$15 million grant to help city find permanent housing for homeless

HUD money will subsidize rents, pay for other needs

February 01, 2005|By Michael Hoffman | Michael Hoffman,SUN STAFF

Getting the homeless off Baltimore's streets and into decent permanent housing will be easier as a result of a $15 million grant the city received from the U.S. Department of Housing and Urban Development, city and federal officials announced yesterday.

Most of the grant money - part of $36 million Maryland received from HUD and $1.4 billion that the federal government is distributing nationwide - will be used to subsidize apartment and house rentals for the homeless, with the rest going to shelters, transitional housing and services related to keeping people off the streets, such as eviction prevention.

About $8 million, or more than half the grant, will go toward subsidies that will pay for rents - a keystone of the effort to aid the homeless.

"If we don't create this permanent sort of housing, then we wind up paying much more to house people in emergency shelters and much more to treat them in emergency shelters," said Sen. Paul S. Sarbanes, who attended the grant announcement.

Baltimore and Maryland received more grant money than cities and states with comparable needs mainly because of their emphasis on funding permanent housing for the homeless, city officials said.

"There was a focus on permanent housing in order to put a stop to long-term homelessness," said James Kelly, director of HUD's Baltimore field office.

Each night, an estimated 3,000 to 5,000 people are homeless in Baltimore. Sunday morning, volunteers hit the city streets to count the number of people who were outdoors for the night, in soup kitchens and in shelters, to gauge the size of the homeless population, said Laura Gillis, president of the nonprofit Baltimore Homeless Services. The new census numbers are expected to be released in two months; a count conducted in 2003 found 2,600 homeless.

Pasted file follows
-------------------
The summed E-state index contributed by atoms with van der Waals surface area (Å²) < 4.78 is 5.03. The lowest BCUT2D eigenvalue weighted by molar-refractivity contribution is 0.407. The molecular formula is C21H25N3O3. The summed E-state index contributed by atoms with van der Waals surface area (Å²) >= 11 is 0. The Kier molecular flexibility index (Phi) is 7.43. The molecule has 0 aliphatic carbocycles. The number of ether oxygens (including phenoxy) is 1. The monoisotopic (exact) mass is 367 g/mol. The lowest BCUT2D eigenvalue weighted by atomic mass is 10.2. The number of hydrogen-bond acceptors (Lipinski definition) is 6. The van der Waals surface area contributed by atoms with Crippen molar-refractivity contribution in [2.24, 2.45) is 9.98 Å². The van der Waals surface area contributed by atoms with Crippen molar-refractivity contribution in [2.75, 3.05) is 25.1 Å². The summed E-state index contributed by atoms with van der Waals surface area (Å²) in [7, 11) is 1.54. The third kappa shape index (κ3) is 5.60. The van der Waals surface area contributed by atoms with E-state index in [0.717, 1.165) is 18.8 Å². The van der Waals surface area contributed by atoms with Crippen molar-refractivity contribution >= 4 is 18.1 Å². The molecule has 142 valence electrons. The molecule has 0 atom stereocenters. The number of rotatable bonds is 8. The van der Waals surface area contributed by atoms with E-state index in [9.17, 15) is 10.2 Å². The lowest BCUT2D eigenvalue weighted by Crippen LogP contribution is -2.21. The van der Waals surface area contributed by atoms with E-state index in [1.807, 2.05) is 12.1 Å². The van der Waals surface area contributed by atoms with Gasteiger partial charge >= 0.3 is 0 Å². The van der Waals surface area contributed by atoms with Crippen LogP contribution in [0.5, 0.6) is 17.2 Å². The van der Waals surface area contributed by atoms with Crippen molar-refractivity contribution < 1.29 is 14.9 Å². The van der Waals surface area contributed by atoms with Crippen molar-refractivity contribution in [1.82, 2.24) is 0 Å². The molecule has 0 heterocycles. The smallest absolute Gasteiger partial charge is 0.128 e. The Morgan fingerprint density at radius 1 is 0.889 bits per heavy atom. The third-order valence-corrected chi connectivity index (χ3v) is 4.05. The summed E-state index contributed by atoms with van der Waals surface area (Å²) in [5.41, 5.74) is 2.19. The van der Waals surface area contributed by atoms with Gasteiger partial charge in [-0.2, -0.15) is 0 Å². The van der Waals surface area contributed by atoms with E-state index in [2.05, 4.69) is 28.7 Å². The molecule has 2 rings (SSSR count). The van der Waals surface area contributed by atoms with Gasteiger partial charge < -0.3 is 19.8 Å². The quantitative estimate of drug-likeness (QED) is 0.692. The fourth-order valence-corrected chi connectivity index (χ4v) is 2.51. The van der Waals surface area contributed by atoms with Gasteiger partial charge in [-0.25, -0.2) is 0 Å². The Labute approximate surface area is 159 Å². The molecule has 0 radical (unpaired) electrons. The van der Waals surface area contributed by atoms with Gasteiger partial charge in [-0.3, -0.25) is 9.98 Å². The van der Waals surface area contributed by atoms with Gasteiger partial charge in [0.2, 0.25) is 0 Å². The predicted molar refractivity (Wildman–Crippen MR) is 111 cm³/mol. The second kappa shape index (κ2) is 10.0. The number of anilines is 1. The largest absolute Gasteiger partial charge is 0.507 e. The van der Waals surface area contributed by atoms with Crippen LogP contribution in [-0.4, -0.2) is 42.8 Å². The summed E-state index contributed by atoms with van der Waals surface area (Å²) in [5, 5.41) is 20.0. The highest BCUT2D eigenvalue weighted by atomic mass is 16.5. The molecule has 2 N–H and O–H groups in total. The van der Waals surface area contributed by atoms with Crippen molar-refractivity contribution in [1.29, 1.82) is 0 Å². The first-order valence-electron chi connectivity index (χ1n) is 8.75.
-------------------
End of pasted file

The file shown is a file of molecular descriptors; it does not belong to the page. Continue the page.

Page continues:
"The single most important reason for being homeless is the lack of affordable housing," said Dr. Peter L. Beilenson, the city health commissioner.

Making housing more affordable for the homeless - and breaking the cycle of roaming from shelter to shelter - is precisely what the city hopes to accomplish by providing rent subsidies.

Much of the city's grant money will be distributed to 65 organizations throughout Baltimore that provide services for the homeless. Some of those grass-roots organizations, such as the YWCA, House of Ruth Maryland Inc., and I Can Inc., often are the first point of contact for homeless people.

Rosalyn Branson, chief executive of the YWCA of the Greater Baltimore Area Inc., said the grant money is especially welcome because placement of the homeless into permanent housing had become more difficult in the last two years.

Case managers with Baltimore Homeless Services will determine if an applicant qualifies for the subsidies and will help find an appropriate apartment or house. The caseworker will help ensure that the rental is away from the city's most drug-troubled neighborhoods, said Susan Olubi, program director for Baltimore Homeless Services. Some homeless are also battling addiction problems.

"This money will help get people in nice, viable areas, not drug-infested areas that could continue their habits," Olubi said.

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